Communities are realistic about levelling up. Why not the government?


‘Levelling-up’ is an effective slogan. Just like ‘Get Brexit Done’ before it and ‘Take Back Control’ before that.

As painful negotiations with the EU continue, seemingly endlessly, and immigrants keep sailing across the channel, the power of the two previous slogans risks becoming diluted.

One thing is for certain – the government cannot afford to let ‘levelling-up’ become seen as no more than an empty slogan. Neither does it need to.

Yet announcements like the recent modification to the rail programme in the North, however justified and whatever its merits, will inevitably be seized upon by the press and others as evidence of yet more broken promises.

Polling research we have just completed suggests that the situation is already perilous. We have found that only 20 per cent of respondents think the government is doing a good job at levelling-up compared to 53 per cent who think it is doing a bad job. For Conservative voters, the numbers are not dissimilar – 30 versus 42 per cent.

There are, at most, just over a couple of years to go until the next election. Is it realistic to expect any kind of meaningful levelling-up delivery and changed perceptions before then? If so, how?

Let us start with some statements that I believe to be true:

  1. Even if successful, effective levelling-up that results in communities feeling the difference in their everyday lives is inevitably a multi-decade process
  2. Top-down levelling-up initiatives thought up in Whitehall and imposed on regions have been shown time and time again to be largely ineffective while consuming – and largely wasting – vast amounts of public money the country can ill-afford
  3. The British public will no longer be fooled by the announcement of shiny projects intended simply to transmit a message ‘we’re doing something’.

Given that, is there any chance at all that, within two years, the government can convince the voting public that its levelling-up agenda is real and meaningful? It’s a huge challenge.

The opportunity to deliver lies within communities themselves. The British public understands full well that levelling-up will be a long, hard slog. They do not expect magic bullets. But they do expect to be taken seriously.

To stand any chance of delivery, Whitehall mandarins need to leave their offices and spend almost all of their time in the communities they want to level-up.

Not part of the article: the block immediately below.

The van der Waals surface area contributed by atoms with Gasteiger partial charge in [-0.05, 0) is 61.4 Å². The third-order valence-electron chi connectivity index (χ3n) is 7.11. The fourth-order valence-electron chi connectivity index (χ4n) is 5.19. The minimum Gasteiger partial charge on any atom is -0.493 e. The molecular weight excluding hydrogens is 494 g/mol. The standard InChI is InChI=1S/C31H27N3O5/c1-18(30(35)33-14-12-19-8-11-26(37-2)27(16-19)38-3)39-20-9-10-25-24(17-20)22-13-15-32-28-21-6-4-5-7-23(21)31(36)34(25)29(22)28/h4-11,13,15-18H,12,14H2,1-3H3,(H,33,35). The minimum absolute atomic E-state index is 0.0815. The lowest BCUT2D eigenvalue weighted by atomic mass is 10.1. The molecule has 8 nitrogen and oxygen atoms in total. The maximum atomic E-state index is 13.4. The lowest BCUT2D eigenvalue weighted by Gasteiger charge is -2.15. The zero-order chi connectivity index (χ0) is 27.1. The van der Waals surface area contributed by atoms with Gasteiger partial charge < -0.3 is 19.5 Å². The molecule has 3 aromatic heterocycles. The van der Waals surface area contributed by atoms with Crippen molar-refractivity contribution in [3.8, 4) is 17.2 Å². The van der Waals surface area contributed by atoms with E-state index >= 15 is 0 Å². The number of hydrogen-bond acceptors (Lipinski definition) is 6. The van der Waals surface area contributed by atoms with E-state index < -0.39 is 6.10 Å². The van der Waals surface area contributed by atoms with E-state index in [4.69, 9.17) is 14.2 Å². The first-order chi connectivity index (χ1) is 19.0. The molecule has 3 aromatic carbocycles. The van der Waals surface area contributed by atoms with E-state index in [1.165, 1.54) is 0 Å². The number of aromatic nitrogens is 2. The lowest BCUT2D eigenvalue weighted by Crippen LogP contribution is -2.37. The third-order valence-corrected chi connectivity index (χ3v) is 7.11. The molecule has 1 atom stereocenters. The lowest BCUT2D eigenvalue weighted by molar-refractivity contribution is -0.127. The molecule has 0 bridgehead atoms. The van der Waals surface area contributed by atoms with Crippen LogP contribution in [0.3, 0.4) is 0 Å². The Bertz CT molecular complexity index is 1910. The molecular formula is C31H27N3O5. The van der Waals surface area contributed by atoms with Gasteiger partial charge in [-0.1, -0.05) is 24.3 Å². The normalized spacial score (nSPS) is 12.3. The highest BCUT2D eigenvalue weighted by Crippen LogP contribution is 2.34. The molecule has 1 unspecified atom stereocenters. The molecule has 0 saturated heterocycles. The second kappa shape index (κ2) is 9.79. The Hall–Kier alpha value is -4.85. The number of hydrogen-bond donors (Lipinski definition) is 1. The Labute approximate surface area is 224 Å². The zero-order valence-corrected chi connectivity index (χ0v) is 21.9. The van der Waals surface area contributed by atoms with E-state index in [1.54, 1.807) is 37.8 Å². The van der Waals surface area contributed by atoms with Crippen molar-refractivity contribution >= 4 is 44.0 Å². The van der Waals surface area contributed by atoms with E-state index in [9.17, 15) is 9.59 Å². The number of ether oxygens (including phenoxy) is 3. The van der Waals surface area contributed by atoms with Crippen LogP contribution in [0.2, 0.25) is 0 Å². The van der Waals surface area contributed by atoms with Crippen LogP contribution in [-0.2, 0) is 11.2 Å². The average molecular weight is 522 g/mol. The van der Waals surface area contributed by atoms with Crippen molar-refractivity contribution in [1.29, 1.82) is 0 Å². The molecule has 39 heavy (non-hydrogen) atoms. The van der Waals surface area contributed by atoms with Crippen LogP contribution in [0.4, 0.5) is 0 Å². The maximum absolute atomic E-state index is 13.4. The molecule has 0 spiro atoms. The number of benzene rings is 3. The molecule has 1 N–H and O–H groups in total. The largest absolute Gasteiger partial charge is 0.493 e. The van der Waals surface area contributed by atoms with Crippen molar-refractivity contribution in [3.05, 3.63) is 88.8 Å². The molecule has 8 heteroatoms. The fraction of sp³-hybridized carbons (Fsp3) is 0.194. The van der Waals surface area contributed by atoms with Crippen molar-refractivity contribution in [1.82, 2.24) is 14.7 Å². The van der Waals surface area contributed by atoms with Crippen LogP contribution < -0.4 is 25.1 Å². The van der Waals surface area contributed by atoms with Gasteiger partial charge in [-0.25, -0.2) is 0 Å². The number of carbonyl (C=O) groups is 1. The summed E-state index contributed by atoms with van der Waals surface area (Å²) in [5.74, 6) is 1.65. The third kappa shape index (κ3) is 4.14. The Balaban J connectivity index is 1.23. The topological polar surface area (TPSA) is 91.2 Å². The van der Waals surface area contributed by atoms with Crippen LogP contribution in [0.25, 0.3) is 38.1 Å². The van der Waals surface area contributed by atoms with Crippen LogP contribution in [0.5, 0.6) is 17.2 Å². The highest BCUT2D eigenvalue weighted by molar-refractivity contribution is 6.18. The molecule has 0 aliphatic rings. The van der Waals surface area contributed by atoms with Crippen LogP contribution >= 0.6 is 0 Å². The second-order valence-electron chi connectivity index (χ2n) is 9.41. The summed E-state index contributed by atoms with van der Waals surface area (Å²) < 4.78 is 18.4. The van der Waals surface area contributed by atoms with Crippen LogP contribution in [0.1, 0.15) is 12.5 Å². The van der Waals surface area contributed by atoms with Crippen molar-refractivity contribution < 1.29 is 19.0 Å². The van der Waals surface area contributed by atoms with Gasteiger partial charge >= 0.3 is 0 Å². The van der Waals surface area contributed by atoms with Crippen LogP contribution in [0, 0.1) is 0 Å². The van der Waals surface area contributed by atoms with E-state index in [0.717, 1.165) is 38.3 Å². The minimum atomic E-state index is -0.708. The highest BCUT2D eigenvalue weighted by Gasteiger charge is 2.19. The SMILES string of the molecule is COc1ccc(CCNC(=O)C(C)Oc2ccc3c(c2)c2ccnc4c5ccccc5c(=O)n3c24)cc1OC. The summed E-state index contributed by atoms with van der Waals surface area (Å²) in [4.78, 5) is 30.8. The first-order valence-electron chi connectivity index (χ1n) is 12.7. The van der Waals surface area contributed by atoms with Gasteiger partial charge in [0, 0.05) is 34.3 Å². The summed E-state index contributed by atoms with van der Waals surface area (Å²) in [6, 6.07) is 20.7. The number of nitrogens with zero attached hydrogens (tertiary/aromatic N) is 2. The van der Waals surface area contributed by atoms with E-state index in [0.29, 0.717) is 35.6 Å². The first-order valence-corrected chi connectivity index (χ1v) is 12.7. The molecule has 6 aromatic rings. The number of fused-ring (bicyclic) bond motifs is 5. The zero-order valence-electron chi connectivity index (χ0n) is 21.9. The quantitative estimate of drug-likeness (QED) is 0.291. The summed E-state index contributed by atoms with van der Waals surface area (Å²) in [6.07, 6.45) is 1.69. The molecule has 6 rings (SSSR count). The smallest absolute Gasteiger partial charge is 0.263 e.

Communities and their local government representatives across the country need to be engaged in a bottom-up process where they are listened to; where they are helped to map out what kind of future they would like to see for themselves; where they are encouraged to come up with answers to some questions: ‘What are your aspirations? What are you going to do to achieve them? How can central government best help you on that road?’

These processes have been used successfully in communities around the world. The approach is well-developed – and it works. It can yield political results quickly because communities will feel heard, taken seriously, and turned into collaborative partners with skin in the game and with their own responsibilities to make things happen rather than being passive recipients of whatever central government decides to do to them – which will never be enough.

Communities will also understand that this is a long-haul journey. That on-the-ground results will take some time to deliver but that there is serious intent to do so.

All this requires a fundamental change in mindset.

First, government must kick the habit, one that bedevils all governments, of over-promising and under-delivering.

Second, it requires a degree of humility. An acceptance that ministers and their London-based civil servants cannot possibly have any idea what all the different communities from Margate to Morecambe need to develop their own economies and their own communities. It needs a central bureaucracy that respects communities and local government as trusted partners.

Third, government needs to see itself as an orchestrator and enabler of local action rather than as the ruler and the doer of everything.

Finally, a realisation that whatever the government announces and provides centrally and imposes on local communities will never, ever be met with praise and gratitude – however wonderful and inspired the ideas might be. Such initiatives will always be painted as failed projects that do not deliver what is required. Nothing will ever be enough.

Such endless criticism is simply the nature of British politics and the British press. And, for communities, centrally imposed initiatives will always be their projects not ours.

Whether central government is capable of changing its supposedly all-knowing central command and control mindset remains to be seen. Maybe the huge political importance of the levelling-up agenda and the limited time left to deliver could act as catalysts. And the success of metro mayors provides a strong foundation on which to build.

Should government decide to travel in the direction suggested here, we at Radix and Big Tent stand ready to help.

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Radix is the radical centre think tank. We welcome all contributions which promote system change, challenge established notions and re-imagine our societies. The views expressed here are those of the individual contributor and not necessarily shared by Radix.

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